So how does The Offending Gesture work, and what might be borrowed on behalf of the copy-cats (or dogs) like myself, this new school of language playwrights?  Its conditions and inner workings are as follows:  a Finnish dog named Jackie has learned to perform the Nazi salute on command, and the Germans have seen a picture of it and have become upset by the implications (although Hitler, in this play referred to Noble Wolf, seems less upset that a dog in Finland can do the salute and more upset that his own German Shepherd – named Blondi – cannot seem to perform the salute herself). The resulting tensions between the two nations force the two dogs to come up with a plan in order to save Jackie’s owner and Finland.  The dogs, being dogs (and this is a central question & point of the play, i.e., what is ‘dog,’ and what is ‘human,’ – particularly in relation to who is doing what gesture at any given point of time and more pointedly, why), do not have a robust geopolitical understanding and decide that the best outcome would be for Germany to invade Iraq instead, due to Noble Wolf’s dislike of Winston Churchill (who created Iraq) and also in some part due to their misunderstanding that leads them to believe that Iraq is something of a falling-apart waffle (based on its shape).  There are also singing Mooncats, who live on the moon and strut and occasionally offer narrative wisdoms and footnotes on the action via song.  

Structurally then, the play follows (albeit, fitfully) the basic comic premise in which a bad idea (invade Finland due to a dog’s version of a salute) leads to a series of worse ideas (invade Iraq instead, say.)  Loaded with the requisite incongruities, contradictions, and malapropisms galore (my favorite is often used in the stage directions, in which PAWS is offered in place of PAUSE, and vice versa), the director Meghan Finn has intriguingly and wisely pushed the physical and gestural performances to a point of exaggeration but not quite into the land of caricature.  I felt, at times, that I was watching a modernized commedia performance, as there is a certain extravagance of emotion (an uncommon amount for your typical downtown theater performance) pouring forth from the performers, particularly from the performance of Layla Khoshnoudi, who takes what could have been played as a stock character (Hitler as fool) and so fully embodies it that she becomes in essence a demonstration of Wellman’s enigmatic language itself – each contradiction and failure to communicate on Noble Wolf’s part pushes through and past the surface comedy to reveal that which always must lie within great comedy – the truth of the tragedy underneath.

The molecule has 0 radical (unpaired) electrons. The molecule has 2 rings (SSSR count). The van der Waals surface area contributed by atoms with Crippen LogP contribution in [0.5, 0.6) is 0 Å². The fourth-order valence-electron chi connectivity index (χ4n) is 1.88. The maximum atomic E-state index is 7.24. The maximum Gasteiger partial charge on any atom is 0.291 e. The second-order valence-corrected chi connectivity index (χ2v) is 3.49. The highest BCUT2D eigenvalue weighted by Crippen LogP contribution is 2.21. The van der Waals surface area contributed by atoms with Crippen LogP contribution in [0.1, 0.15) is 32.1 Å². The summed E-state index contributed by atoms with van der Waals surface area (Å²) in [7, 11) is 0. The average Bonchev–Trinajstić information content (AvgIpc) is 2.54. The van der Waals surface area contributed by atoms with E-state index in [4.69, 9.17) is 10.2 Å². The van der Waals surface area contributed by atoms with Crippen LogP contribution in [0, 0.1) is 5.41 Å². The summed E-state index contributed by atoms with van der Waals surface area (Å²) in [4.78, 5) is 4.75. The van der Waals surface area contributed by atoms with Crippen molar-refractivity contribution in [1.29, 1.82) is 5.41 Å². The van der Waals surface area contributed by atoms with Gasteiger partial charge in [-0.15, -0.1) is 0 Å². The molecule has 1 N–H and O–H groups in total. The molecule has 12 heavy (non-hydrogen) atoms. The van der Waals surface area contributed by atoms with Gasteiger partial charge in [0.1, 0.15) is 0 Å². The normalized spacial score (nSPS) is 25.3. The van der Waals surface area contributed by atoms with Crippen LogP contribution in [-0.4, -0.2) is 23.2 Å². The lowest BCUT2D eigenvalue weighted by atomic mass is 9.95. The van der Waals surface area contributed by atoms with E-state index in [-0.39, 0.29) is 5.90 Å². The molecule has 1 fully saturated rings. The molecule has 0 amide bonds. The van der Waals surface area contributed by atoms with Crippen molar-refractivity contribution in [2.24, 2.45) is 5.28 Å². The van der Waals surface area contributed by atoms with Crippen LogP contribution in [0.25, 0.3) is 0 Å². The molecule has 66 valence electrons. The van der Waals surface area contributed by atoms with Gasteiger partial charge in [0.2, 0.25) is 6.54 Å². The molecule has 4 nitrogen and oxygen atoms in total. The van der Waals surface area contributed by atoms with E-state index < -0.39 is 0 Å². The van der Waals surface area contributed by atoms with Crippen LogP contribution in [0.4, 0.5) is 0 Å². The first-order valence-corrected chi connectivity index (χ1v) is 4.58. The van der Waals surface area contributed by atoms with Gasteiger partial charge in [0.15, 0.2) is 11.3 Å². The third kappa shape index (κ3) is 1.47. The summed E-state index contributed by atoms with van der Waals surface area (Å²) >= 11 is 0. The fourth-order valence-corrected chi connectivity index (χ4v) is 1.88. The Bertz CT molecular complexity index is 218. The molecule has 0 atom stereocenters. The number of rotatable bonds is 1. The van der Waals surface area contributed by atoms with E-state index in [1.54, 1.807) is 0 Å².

The music, composed by Alaina Ferris, offers contradiction to this otherwise over-the-top world – it is, instead, otherworldly, beautiful, sometimes reminiscent at least in its function (if not the actual sound of it) of Benoit Charest’s work in the animated film The Triplets of Belleville.  It immerses us in a strange universe, and gives a welcome reprieve from the quibblings of dogs and humans alike.  The performance of the dogs (Kristine Haruna Lee as Jackie, Abby Rosebrock as Blondi) is thankfully restrained and a tiny bit understated in a good way.  After all, Wellman offers the following note in the program:  ‘But the dogs however sweet and loveable are not much when it comes to abstract thinking – their logic is sincere but also very doggish.’  The costumes, by Emily Blumenauer, portray a similar restraint in that the dogs are not dressed ‘as dogs,’ nor are the mooncats dressed as cats.  The set (designed by Christopher & Justin Swader), sound design (Eric Sluyter), and lighting (designed by Brian Aldous) all feel appropriately tuned to the universe.

As Wellman circles back to end the play in a bittersweet philosophical pickle of identity and existentialism, I’ll do the same here.  What makes a Mac Wellman play play?  Perhaps it’s best understood as an abstract riddle, wrapped outwardly in puns, but revealing, at its core, a multiplicity of possible solutions, each with a kernel of truth to them.  Another way of putting it – a less satisfying version of a Mac Wellman-like play would be riddled but unsolvable, each attempted solution leading to more riddle and ultimately a dead end.  The Offending Gesture offers us a specifically rendered interpretation and arrangement of a world, and leaves the choice up to us.  We solve for loneliness.  Solve for dogginess. Solve for geopolitical madness.  Solve for yowling at the moon.